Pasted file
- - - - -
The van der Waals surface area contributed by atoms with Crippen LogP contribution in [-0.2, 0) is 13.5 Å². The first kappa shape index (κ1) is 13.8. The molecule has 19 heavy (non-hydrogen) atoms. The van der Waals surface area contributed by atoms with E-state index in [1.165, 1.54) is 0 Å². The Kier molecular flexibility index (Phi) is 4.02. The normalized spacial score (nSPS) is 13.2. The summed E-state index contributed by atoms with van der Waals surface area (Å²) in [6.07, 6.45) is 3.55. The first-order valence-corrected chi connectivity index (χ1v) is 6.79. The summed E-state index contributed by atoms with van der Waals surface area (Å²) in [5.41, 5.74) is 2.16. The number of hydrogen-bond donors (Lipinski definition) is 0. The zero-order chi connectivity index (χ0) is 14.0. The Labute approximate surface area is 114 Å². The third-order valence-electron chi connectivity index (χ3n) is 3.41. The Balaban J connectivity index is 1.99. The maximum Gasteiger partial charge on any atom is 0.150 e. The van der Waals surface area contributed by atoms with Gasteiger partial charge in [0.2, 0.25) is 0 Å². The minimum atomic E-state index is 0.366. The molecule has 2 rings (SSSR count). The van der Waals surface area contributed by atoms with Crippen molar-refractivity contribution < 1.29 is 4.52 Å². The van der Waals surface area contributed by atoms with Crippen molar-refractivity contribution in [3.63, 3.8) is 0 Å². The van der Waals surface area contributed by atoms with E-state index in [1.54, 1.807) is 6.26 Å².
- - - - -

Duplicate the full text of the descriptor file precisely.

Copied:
The van der Waals surface area contributed by atoms with Crippen LogP contribution in [-0.2, 0) is 13.5 Å². The first kappa shape index (κ1) is 13.8. The molecule has 19 heavy (non-hydrogen) atoms. The van der Waals surface area contributed by atoms with E-state index in [1.165, 1.54) is 0 Å². The Kier molecular flexibility index (Phi) is 4.02. The normalized spacial score (nSPS) is 13.2. The summed E-state index contributed by atoms with van der Waals surface area (Å²) in [6.07, 6.45) is 3.55. The first-order valence-corrected chi connectivity index (χ1v) is 6.79. The summed E-state index contributed by atoms with van der Waals surface area (Å²) in [5.41, 5.74) is 2.16. The number of hydrogen-bond donors (Lipinski definition) is 0. The zero-order chi connectivity index (χ0) is 14.0. The Labute approximate surface area is 114 Å². The third-order valence-electron chi connectivity index (χ3n) is 3.41. The Balaban J connectivity index is 1.99. The maximum Gasteiger partial charge on any atom is 0.150 e. The van der Waals surface area contributed by atoms with Gasteiger partial charge in [0.2, 0.25) is 0 Å². The minimum atomic E-state index is 0.366. The molecule has 2 rings (SSSR count). The van der Waals surface area contributed by atoms with Crippen molar-refractivity contribution < 1.29 is 4.52 Å². The van der Waals surface area contributed by atoms with Crippen molar-refractivity contribution in [3.63, 3.8) is 0 Å². The van der Waals surface area contributed by atoms with E-state index in [1.54, 1.807) is 6.26 Å².